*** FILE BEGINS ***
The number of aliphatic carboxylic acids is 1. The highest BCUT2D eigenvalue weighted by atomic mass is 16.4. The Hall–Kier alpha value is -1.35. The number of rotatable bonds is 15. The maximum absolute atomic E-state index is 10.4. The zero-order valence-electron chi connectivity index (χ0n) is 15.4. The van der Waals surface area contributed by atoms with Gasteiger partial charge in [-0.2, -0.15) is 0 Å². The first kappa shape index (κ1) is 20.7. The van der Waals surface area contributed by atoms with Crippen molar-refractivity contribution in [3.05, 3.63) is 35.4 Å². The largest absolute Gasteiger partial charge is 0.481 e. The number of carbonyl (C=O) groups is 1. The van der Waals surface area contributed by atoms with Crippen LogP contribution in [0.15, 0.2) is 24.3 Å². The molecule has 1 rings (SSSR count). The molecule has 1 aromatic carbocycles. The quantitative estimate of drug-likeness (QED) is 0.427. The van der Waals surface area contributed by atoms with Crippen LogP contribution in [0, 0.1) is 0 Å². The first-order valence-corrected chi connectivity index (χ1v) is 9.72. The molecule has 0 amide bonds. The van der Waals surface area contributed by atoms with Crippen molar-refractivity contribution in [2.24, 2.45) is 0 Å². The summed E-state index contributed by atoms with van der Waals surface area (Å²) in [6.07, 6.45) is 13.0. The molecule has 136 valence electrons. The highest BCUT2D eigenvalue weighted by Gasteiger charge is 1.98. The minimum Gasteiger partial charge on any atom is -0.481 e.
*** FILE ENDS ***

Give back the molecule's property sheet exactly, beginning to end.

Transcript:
The number of aliphatic carboxylic acids is 1. The highest BCUT2D eigenvalue weighted by atomic mass is 16.4. The Hall–Kier alpha value is -1.35. The number of rotatable bonds is 15. The maximum absolute atomic E-state index is 10.4. The zero-order valence-electron chi connectivity index (χ0n) is 15.4. The van der Waals surface area contributed by atoms with Gasteiger partial charge in [-0.2, -0.15) is 0 Å². The first kappa shape index (κ1) is 20.7. The van der Waals surface area contributed by atoms with Crippen molar-refractivity contribution in [3.05, 3.63) is 35.4 Å². The largest absolute Gasteiger partial charge is 0.481 e. The number of carbonyl (C=O) groups is 1. The van der Waals surface area contributed by atoms with Crippen LogP contribution in [0.15, 0.2) is 24.3 Å². The molecule has 1 rings (SSSR count). The molecule has 1 aromatic carbocycles. The quantitative estimate of drug-likeness (QED) is 0.427. The van der Waals surface area contributed by atoms with Crippen LogP contribution in [0, 0.1) is 0 Å². The first-order valence-corrected chi connectivity index (χ1v) is 9.72. The molecule has 0 amide bonds. The van der Waals surface area contributed by atoms with Crippen molar-refractivity contribution in [2.24, 2.45) is 0 Å². The summed E-state index contributed by atoms with van der Waals surface area (Å²) in [6.07, 6.45) is 13.0. The molecule has 136 valence electrons. The highest BCUT2D eigenvalue weighted by Gasteiger charge is 1.98. The minimum Gasteiger partial charge on any atom is -0.481 e.